NB: A version of this post also appears at The Violent World of Parker.
Back at the start of this series of posts on cult crime writer Peter Rabe, I mentioned that Rabe is the uncrowned king of the pulpy paperback novel. Like John D. MacDonald and Jim Thompson, the paperback was both Rabe's natural home and a format that sidelined him unfairly. Because, also like MacDonald and Thompson and a select few others, while the paperback format seemed to suit his stories of gangsters and bad men and lowlifes, Rabe's writing was a cut above that of his fellow softback hacks.
MacDonald and Thompson both had novels published in hardback in their lifetimes, however. Only a handful in Thompson's case, mostly at the beginning of his career, but that's still more than Rabe. Peter Rabe only made it into hardback three times in his lifetime (and, I think, only once after he died, thus far anyway). The first time was in 1955, when Vanguard in the US and Frederick Muller in the UK published his little-remarked-upon non-fiction title From Here to Maternity, a humorous look at the birth of his first son, complete with line drawings by the author. The last time was in 1967, when Herbert Jenkins in the UK issued a hardback of his earlier Gold Medal paperback My Lovely Executioner; I was hoping to be able to show the Herbert Jenkins edition, but like the paperback of Time Enough to Die I mentioned yesterday, the copy I ordered has vanished in the post.
I can, however, show you the book published in-between those two, the only novel of Rabe's to be issued straight to hardback in his lifetime:
Anatomy of a Killer was published by Abelard-Schuman simultaneously in the US, the UK and Canada in 1960. According to George Tuttle's interview with Peter Rabe, the story was, like The Cut of the Whip, rejected by Gold Medal, Rabe's usual publisher, so Abelard-Schuman, who were a British publisher, picked it up instead. The plot concerns Sam Jordan, a professional killer who, as the dustjacket flap blurb has it...
...[had] honed his nerves down to a fine, taut edge and turned himself into a ruthless precision machine for killing—a cold-blooded automaton who dealt out controlled violence. He had this trick on a job of splitting himself in two—head over here, guts over there in a box—and that way everything went off smoothly and efficiently. That way there were no feelings, because Jordan couldn't afford them.
Parker? I've written about the similarities between Rabe's work and Westlake's before, and how Rabe's writing – and in particular his Daniel Port novels – influenced Westlake enormously. But it's possible that Anatomy of a Killer exerted the biggest influence of all. It was published just a couple of years before Parker debuted in The Hunter, and Westlake himself said of the novel, "Anatomy of a Killer is as cold and clean as a knife... a terrific book." But I think the strongest evidence comes from the opening scene in the book, which begins exactly like a Parker novel, even down to starting with a "when":
When he was done in the room he stepped away quickly because the other man was falling his way. He moved fast and well and when he was out in the corridor he pulled the door shut behind him. Sam Jordan's speed had nothing to do with haste but came from perfection.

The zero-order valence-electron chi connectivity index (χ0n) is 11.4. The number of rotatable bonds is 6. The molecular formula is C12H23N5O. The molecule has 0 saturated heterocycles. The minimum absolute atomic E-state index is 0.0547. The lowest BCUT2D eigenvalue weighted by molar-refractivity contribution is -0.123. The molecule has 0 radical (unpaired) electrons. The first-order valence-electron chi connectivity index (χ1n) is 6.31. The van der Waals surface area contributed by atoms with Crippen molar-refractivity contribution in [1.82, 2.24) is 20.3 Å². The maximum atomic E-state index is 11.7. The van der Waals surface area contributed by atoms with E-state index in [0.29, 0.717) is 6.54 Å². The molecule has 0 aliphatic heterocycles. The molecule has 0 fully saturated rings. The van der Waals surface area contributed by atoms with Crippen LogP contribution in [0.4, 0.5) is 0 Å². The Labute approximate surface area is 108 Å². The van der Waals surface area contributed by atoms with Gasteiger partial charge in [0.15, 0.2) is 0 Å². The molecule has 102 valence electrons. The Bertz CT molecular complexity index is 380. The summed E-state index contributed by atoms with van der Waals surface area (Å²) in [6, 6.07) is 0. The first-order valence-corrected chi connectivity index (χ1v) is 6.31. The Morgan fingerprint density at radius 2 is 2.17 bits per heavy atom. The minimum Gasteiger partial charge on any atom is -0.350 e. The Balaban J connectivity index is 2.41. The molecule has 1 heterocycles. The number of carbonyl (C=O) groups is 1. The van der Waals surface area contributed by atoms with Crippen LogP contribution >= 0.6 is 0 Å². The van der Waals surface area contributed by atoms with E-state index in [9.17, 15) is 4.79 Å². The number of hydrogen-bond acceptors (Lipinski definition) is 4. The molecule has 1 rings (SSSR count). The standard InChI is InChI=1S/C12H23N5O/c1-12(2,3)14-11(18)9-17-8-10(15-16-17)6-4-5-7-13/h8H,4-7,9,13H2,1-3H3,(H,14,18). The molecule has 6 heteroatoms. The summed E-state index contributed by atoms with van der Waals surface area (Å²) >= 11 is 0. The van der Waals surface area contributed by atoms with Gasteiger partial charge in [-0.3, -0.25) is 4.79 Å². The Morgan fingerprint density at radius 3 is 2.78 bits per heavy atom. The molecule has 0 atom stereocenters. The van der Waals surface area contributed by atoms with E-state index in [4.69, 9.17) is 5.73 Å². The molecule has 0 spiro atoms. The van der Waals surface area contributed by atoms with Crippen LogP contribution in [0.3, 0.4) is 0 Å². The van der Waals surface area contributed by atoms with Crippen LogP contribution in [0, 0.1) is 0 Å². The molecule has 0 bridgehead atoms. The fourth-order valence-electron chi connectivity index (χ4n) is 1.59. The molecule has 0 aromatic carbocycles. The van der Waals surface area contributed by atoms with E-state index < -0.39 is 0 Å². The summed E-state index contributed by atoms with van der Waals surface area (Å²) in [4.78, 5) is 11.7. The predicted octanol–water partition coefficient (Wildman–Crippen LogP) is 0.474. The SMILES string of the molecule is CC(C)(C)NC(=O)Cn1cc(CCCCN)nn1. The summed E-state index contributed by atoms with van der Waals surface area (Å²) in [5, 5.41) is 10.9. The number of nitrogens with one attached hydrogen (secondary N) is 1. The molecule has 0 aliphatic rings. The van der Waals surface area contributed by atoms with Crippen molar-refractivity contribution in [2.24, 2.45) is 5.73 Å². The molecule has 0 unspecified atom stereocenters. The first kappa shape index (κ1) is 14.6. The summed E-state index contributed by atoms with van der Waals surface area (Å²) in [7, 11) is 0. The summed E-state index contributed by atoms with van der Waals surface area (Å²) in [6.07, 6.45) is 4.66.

The door went so far and then held back with a slight give. It did not close. On the floor, between the door and the frame, was the arm.
He relaxed immediately but his motion was interrupted because he had to turn towards the end of the hall. The old woman had not stepped all the way out of her room. She was stretching her neck past the door jamb and looking at him. "Did you hear a noise just now?"
"Yes." He walked toward her, which was natural, because the stair well was that way. "on the street," he said. "One of those hotrods."
"Did you just come from Mister Vendo's room?"
"Was he in? I mean, I wonder if he heard it."
"Yes. He's in, and he heard it."
Jordan walked by the old woman and started down the stairs. She shook her head and said, "That racket. They're just like wild animals, the way they're driving," and went back into her room.
He turned when her door shut and walked back down the hallway. This was necessary and therefore automatic. He did not feel like a wild animal. He did his job with all the job habits smooth. When he was back at the door he looked down at the arm, but then did nothing else. He stood there with his hand on the door knob and did nothing.
The terse dialogue, the short, plain, sentences: that's a Parker in all but name. Stark House Press brought Anatomy of a Killer back into print in 2008 as a double-novel with A Shroud for Jesso, so should you wish to make your own Parker comparisons, you don't have to go to the trouble of getting an expensive (anything from thirty to a hundred quid for a nice copy) first edition to do so.
for Penguin, including F. Scott Fitzgerald's Tender is the Night and The Last Tycoon. He also made short films. In 1954 he became the first graphic designer to be recruited by the BBC, and headed up a whole department creating screen graphics in the 1950s, although little of his work survives. There's an appreciation of his book cover work on this blog. His jacket for Anatomy of a Killer is typical of his scratchy illustration and cut-up design style; it certainly makes a change from the more lurid efforts on the Gold Medal paperbacks of Rabe's novels.
And that's about it for this series of posts on Peter Rabe – at least until the two books I ordered that have gone AWOL turn up, anyway.